- The Foundation’s Research Awards Program initiated nine preclinical studies from October through December 2022, the fourth quarter of last year.
- The funded projects address brain, bone, low back pain, and breast cancer applications of focused ultrasound.
The Foundation’s Research Awards Program initiated nine new preclinical studies from October through December 2022, the fourth quarter of last year. The funded projects address brain, bone, low back pain, and breast cancer applications of focused ultrasound.
“All of the preclinical brain projects are linked to an initiative that came out of the May 2021 glioblastoma workshop,” said Lauren Powlovich, MD, the Foundation’s Associate Chief Medical Officer. “The aim of this group of projects is to identify a method to better quantify the amount of drug delivered to brain tissue after blood-brain barrier opening (BBBO). We are meeting quarterly to discuss progress and new ideas.”
Each newly initiated project is listed below.
Probing the Abilities of Contrast-Enhanced MRI to Track Microbubble-Enhanced Focused Ultrasound Nano-Medicine Delivery in the Brain and Brain Tumors led by Costas Arvanitis, PhD, at the Georgia Institute of Technology
For this project, researchers will determine how to confirm therapeutic delivery of nanoparticles to the brain during microbubble-enhanced focused ultrasound (MB-FUS) procedures. The goal is to improve the delivery of therapeutic nanoparticles to brain tumors by studying optimal nanoparticle properties and methods to confirm nanoparticle delivery in the brain and brain tumors.
Mapping Drug Concentrations After Blood-Brain Barrier Disruption Using MALDI Mass Spectrometry Imaging led by Nathan McDannold, PhD, at Brigham and Women’s Hospital
For this project, researchers will explore the use of matrix-assisted laser desorption/ionization (MALDI) mass spectrometry to quantify the amount of therapeutic delivered to brain tissue after BBBO, then creating specific calibration curves to compare with the MRI images. The goal is to identify a method to better quantify the amount of drug delivered to the brain tissue following BBBO.
PET-Labeling and Testing of Paclitaxel Nanoformulations with Microbubbles and Focused Ultrasound led by Graeme Woodworth, MD, at the University of Maryland School of Medicine
For this project, researchers will determine whether PET-labeling of nanoparticle therapeutics could enable quantitative visualization of localized nanoparticle delivery during microbubble-enhanced blood-brain barrier opening with clinical focused ultrasound systems in advanced preclinical models of glioblastoma.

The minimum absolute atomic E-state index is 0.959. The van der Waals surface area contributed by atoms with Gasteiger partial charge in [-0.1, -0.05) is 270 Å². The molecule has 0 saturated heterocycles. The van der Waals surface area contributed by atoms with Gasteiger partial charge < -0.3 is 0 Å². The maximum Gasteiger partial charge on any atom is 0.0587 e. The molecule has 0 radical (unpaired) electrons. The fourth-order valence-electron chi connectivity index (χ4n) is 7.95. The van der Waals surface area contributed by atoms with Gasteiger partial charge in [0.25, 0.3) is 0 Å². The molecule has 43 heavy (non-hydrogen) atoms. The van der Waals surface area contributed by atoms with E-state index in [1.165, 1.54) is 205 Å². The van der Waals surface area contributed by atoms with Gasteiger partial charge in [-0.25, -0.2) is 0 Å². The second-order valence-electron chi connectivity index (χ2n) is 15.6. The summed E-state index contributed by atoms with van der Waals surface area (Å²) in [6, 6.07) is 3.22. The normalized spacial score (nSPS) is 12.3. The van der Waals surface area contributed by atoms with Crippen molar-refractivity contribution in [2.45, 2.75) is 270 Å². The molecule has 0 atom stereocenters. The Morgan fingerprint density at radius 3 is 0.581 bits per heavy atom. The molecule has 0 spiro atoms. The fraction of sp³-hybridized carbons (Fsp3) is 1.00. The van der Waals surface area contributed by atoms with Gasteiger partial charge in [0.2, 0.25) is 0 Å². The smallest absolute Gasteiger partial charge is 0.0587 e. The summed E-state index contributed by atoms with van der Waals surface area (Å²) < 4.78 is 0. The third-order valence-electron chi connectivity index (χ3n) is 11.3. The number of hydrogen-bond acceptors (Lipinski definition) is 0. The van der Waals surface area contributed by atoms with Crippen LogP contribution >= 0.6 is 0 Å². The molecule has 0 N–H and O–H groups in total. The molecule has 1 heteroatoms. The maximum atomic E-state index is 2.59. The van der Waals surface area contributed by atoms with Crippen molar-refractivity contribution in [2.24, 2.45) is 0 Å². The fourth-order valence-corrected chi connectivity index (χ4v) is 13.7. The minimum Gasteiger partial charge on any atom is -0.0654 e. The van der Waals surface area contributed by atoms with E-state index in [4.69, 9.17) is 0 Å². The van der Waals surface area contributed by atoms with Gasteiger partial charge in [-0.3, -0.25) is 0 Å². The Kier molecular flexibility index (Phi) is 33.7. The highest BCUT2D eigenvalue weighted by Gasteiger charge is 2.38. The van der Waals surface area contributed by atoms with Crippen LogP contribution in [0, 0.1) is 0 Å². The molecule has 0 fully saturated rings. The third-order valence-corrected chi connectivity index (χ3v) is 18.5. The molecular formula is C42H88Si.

Mapping of Antibody and Liposome Permeability into the Brain Following Focused Ultrasound Treatment Through T1/T2w Dynamic Contrast-Enhanced (DCE) Magnetic Resonance Imaging led by Antonios Pouliopoulos, PhD, at King’s College Hospital in London
For this project, the research team will confirm focused ultrasound–mediated delivery of antibody- and liposome-based therapies by delivering two MR-labelled model drugs across the blood-brain barrier (BBB) and then conducting DCE MRI scans to determine the extent of drug delivery within the tissue.
Evaluation of MRI Visualization of Focused Ultrasound–Induced Blood-Brain Barrier (BBB) Opening in White Matter led by Meghan O’Reilly, PhD, at Sunnybrook Health Sciences Centre
For this project, researchers will determine how to improve drug delivery to white matter in the brain. Contrast-enhanced MRI is used to assess changes in BBB permeability following focused ultrasound treatment but the contrast enhancement in white matter is lower than in grey matter, so research is needed to be able to use MRI visualization for both applications.
MRI Compatible Optical-Driven Focus Ultrasound for Neuromodulation led by Chen Yang, PhD, at Boston University
Ultrasound neural modulation is an emerging noninvasive neuromodulation tool. The goal of this project is to develop a compact, MRI-compatible, optically driven focused ultrasound source for ultrasound neural modulation with a broader accessibility than standard focused ultrasound systems. Its application in noninvasive brain modulation and its efficacy in treating epilepsy in a mouse model will be demonstrated.
Ultrasound-Triggered Gelation to Treat Discogenic Lower Back Pain led by Constantin Coussios, PhD, at the University of Oxford
This one-year collaborative study will combine the materials engineering expertise at Imperial College with the biomedical ultrasound expertise at the University of Oxford to optimize material formulations and focused ultrasound exposure parameters with the objective of translating these techniques for percutaneous nucleus pulposus replacement. Doing so would offer a new minimally invasive day case procedure to treat discogenic lower back pain and restore spinal function.
Patterning of Mesenchymal Stem Cell Differentiation for Bone Regeneration Using Focused Ultrasound–Mediated Hydrogel Stiffening led by Mario Fabiilli, PhD, at the University of Michigan
For this project, researchers will use focused ultrasound to alter the stiffness of a custom acoustic responsive scaffold (ARS) and stimulate bone regeneration. The ARS contains mesenchymal stem cells encapsulated within hydrogels The hydrogel acts as a surrogate for the native extracellular matrix. The studies seek to demonstrate a proof-of-concept for implanting ARS at the site of bone loss.
Preclinical High-Intensity Focused Ultrasound (HIFU) Treatment of Breast Adenocarcinoma Using a Noninvasive Toroidal Transducer led by David Melodelima, PhD, at Inserm LabTAU
For this project, researchers will determine whether HIFU ablation of breast adenocarcinoma is feasible and effective with a toroidal transducer. The group will use a clinical device that has previously been effective for liver metastases and pancreatic tumors.